WOMEN MAKING HISTORY
QUEEN MARIE OF ROMANIA
Queen Marie of Romania
(b. October 29, 1875, Eastwell Park, England – d. July 18, 1938, Sinaia, Romania)
Princess Marie of Edinburgh was a descendant of a family with dynastic traditions, as the second child of Alfred Duke of Edinburgh, the son of Queen Victoria of Great Britain, and Maria Alexandrovna, the daughter of Tsar Alexander II of Russia. She married the heir to the Romanian throne, Ferdinand, on January 10, 1893, and soon after settled in Romania. Through her beauty, intelligence and naturalness, she immediately attracted the sympathy of Romanians and later became, through her contribution to the war effort and by supporting many social and cultural causes, one of the most beloved and revered personalities of the realm.
Over time, she used her diplomatic talents to strengthen ties between Romania and England. At the onset of the first world conflagration, she advocated for Romania’s entry into the war alongside the Entente, the alliance that pledged to support Romania’s claims for the unification of Transylvania and Bukovina (then part of the Austro-Hungarian Empire) to the Old Kingdom of Romania, created in 1881 after the unification of Wallachia and Moldavia (1859). Moreover, she pleaded for the cause of her adoptive country in correspondence with her cousins, King George V of Great Britain and Tsar Nicholas II of Russia.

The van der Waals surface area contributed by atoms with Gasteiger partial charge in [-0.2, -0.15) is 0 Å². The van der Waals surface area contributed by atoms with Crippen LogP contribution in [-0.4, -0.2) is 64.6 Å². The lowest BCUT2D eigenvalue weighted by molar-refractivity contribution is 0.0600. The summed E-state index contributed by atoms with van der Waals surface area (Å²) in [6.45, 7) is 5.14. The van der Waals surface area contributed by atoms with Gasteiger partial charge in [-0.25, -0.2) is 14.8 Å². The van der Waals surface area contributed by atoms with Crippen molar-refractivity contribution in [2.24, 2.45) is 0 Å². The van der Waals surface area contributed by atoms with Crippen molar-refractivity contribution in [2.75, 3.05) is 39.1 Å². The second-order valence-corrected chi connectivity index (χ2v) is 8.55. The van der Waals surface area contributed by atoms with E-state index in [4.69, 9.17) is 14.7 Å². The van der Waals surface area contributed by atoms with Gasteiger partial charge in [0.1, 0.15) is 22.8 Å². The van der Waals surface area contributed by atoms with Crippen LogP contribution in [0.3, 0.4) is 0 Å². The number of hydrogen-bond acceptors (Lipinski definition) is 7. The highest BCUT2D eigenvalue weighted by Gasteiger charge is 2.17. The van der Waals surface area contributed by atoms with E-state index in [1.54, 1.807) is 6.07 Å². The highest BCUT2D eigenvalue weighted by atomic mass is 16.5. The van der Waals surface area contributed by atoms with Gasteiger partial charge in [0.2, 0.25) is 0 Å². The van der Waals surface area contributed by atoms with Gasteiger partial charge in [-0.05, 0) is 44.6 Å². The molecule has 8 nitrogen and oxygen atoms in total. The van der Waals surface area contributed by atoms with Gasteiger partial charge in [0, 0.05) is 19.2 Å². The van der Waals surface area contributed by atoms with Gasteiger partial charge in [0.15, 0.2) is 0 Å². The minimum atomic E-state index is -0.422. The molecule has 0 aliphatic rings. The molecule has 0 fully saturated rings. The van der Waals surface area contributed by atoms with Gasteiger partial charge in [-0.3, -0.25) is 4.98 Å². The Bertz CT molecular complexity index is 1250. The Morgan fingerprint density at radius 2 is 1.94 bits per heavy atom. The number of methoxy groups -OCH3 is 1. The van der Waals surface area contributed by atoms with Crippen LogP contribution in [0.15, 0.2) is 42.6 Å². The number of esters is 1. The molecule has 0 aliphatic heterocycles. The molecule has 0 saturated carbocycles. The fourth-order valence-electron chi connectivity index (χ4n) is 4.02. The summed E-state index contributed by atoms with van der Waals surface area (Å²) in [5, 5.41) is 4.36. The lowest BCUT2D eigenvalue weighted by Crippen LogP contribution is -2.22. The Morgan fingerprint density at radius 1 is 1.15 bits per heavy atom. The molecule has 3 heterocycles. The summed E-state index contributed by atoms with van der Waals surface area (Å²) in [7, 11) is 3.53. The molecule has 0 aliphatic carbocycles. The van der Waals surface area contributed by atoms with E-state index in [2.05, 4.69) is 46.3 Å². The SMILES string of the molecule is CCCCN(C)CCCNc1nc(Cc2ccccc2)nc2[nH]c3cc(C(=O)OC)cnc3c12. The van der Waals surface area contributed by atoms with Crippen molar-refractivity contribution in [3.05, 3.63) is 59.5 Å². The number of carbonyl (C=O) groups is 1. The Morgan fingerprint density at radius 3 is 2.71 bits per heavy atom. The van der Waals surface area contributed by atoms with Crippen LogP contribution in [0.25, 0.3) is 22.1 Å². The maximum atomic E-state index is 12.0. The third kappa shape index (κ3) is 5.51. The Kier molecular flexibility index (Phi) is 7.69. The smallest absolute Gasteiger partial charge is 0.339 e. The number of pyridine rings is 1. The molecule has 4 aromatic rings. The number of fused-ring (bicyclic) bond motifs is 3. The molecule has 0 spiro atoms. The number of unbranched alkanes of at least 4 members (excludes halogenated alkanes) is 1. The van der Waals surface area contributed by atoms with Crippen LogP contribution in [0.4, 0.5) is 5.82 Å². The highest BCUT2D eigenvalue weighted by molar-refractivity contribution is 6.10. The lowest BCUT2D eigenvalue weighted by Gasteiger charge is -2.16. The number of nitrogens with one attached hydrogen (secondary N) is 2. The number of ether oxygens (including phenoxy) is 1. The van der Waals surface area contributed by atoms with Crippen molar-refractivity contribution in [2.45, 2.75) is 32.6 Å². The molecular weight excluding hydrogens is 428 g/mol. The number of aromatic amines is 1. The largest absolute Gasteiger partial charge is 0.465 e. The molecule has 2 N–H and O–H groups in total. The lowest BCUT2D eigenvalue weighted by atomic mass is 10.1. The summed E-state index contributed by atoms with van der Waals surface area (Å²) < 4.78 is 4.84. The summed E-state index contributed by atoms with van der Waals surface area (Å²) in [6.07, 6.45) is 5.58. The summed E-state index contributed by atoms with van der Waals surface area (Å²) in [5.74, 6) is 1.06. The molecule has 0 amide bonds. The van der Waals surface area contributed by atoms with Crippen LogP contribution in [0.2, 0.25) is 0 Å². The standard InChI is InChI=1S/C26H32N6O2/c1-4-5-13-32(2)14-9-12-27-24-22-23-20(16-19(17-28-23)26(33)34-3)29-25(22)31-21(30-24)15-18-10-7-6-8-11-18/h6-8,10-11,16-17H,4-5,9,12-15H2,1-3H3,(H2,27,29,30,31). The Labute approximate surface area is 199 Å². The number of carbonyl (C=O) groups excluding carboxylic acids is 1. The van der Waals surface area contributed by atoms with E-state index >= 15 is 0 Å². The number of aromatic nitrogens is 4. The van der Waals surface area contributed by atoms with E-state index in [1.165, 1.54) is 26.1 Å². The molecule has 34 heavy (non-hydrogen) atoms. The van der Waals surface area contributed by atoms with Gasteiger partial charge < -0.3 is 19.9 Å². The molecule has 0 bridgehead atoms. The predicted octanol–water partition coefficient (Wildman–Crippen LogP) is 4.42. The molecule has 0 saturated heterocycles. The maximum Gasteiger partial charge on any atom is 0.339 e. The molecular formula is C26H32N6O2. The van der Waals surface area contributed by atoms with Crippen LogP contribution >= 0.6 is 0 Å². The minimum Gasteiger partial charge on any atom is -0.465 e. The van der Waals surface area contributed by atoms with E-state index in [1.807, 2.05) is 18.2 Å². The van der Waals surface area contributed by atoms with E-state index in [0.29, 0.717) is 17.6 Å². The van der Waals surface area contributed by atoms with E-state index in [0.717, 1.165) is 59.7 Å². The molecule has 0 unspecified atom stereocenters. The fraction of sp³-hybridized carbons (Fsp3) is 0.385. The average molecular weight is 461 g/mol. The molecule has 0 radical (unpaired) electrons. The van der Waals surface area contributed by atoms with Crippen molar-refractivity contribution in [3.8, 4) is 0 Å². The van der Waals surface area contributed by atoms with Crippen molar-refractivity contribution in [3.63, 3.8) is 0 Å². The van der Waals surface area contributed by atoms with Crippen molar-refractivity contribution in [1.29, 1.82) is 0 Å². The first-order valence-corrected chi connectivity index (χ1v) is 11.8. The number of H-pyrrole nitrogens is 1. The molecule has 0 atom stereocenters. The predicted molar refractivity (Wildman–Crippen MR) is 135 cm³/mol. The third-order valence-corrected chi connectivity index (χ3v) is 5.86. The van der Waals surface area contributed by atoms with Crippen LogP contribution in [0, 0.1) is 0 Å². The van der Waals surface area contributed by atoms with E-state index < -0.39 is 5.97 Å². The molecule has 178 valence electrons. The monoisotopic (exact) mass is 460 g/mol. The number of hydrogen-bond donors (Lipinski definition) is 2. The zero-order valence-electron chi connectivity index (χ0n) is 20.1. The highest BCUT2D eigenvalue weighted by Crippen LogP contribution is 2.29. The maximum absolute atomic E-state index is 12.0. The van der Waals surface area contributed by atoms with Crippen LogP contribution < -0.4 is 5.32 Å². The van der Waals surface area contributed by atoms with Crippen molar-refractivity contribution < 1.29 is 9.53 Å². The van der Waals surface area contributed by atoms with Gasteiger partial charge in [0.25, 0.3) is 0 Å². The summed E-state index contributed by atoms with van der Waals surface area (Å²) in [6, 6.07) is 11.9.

After 1916, Queen Marie devoted all her volcanic energy to supporting the war effort. She would make numerous visits to the front, managing the field hospitals, comforting soldiers of all walks of life. For this reason, she was later called ‘Mother of the Wounded’and ‘the Soldier Queen’.
At the end of the war, the Queen was also instrumental in the international recognition of the new, united Romanian state. She used all her skills and charms to advance the unionist cause during the Paris Peace Negotiations and did not hesitate to appeal directly to the great leaders of the time, U.S. President Woodrow Wilson, British sovereign George V and French President Raymond Poincaré.
On October 15, 1922, along with her husband, King Ferdinand I, she was crowned as the sovereign of Greater Romania.